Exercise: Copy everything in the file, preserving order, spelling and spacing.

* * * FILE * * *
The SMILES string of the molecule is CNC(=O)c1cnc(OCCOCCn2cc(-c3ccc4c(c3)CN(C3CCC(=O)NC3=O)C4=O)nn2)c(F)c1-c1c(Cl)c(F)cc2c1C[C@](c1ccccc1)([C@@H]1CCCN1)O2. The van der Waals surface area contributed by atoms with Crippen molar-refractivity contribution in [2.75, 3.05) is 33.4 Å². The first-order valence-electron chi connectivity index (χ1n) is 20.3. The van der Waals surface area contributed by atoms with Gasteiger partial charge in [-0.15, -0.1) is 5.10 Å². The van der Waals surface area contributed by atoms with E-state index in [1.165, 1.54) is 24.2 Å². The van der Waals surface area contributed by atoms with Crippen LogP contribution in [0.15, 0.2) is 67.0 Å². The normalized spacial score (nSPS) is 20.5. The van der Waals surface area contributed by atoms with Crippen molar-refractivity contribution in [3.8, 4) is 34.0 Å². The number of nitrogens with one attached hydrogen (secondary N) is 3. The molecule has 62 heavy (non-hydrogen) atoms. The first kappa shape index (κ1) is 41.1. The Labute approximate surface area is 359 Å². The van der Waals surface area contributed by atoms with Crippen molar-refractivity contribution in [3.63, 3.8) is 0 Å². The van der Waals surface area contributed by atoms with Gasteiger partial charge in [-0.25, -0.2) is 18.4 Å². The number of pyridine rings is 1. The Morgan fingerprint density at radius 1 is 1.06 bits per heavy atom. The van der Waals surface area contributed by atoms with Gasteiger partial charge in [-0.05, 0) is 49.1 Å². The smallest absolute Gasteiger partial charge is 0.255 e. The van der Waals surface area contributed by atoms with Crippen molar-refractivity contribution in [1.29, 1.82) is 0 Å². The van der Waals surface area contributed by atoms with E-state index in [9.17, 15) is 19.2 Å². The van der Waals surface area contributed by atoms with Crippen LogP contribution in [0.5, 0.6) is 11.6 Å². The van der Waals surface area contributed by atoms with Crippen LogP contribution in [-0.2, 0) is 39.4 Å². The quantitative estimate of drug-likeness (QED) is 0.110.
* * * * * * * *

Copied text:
The SMILES string of the molecule is CNC(=O)c1cnc(OCCOCCn2cc(-c3ccc4c(c3)CN(C3CCC(=O)NC3=O)C4=O)nn2)c(F)c1-c1c(Cl)c(F)cc2c1C[C@](c1ccccc1)([C@@H]1CCCN1)O2. The van der Waals surface area contributed by atoms with Crippen molar-refractivity contribution in [2.75, 3.05) is 33.4 Å². The first-order valence-electron chi connectivity index (χ1n) is 20.3. The van der Waals surface area contributed by atoms with Gasteiger partial charge in [-0.15, -0.1) is 5.10 Å². The van der Waals surface area contributed by atoms with E-state index in [1.165, 1.54) is 24.2 Å². The van der Waals surface area contributed by atoms with Crippen LogP contribution in [0.15, 0.2) is 67.0 Å². The normalized spacial score (nSPS) is 20.5. The van der Waals surface area contributed by atoms with Crippen molar-refractivity contribution in [3.8, 4) is 34.0 Å². The number of nitrogens with one attached hydrogen (secondary N) is 3. The molecule has 62 heavy (non-hydrogen) atoms. The first kappa shape index (κ1) is 41.1. The Labute approximate surface area is 359 Å². The van der Waals surface area contributed by atoms with Crippen molar-refractivity contribution in [3.63, 3.8) is 0 Å². The van der Waals surface area contributed by atoms with Gasteiger partial charge in [-0.25, -0.2) is 18.4 Å². The number of pyridine rings is 1. The Morgan fingerprint density at radius 1 is 1.06 bits per heavy atom. The van der Waals surface area contributed by atoms with Gasteiger partial charge in [-0.05, 0) is 49.1 Å². The smallest absolute Gasteiger partial charge is 0.255 e. The van der Waals surface area contributed by atoms with Crippen molar-refractivity contribution in [1.29, 1.82) is 0 Å². The van der Waals surface area contributed by atoms with E-state index in [9.17, 15) is 19.2 Å². The van der Waals surface area contributed by atoms with Crippen LogP contribution in [0.5, 0.6) is 11.6 Å². The van der Waals surface area contributed by atoms with Crippen LogP contribution in [-0.2, 0) is 39.4 Å². The quantitative estimate of drug-likeness (QED) is 0.110.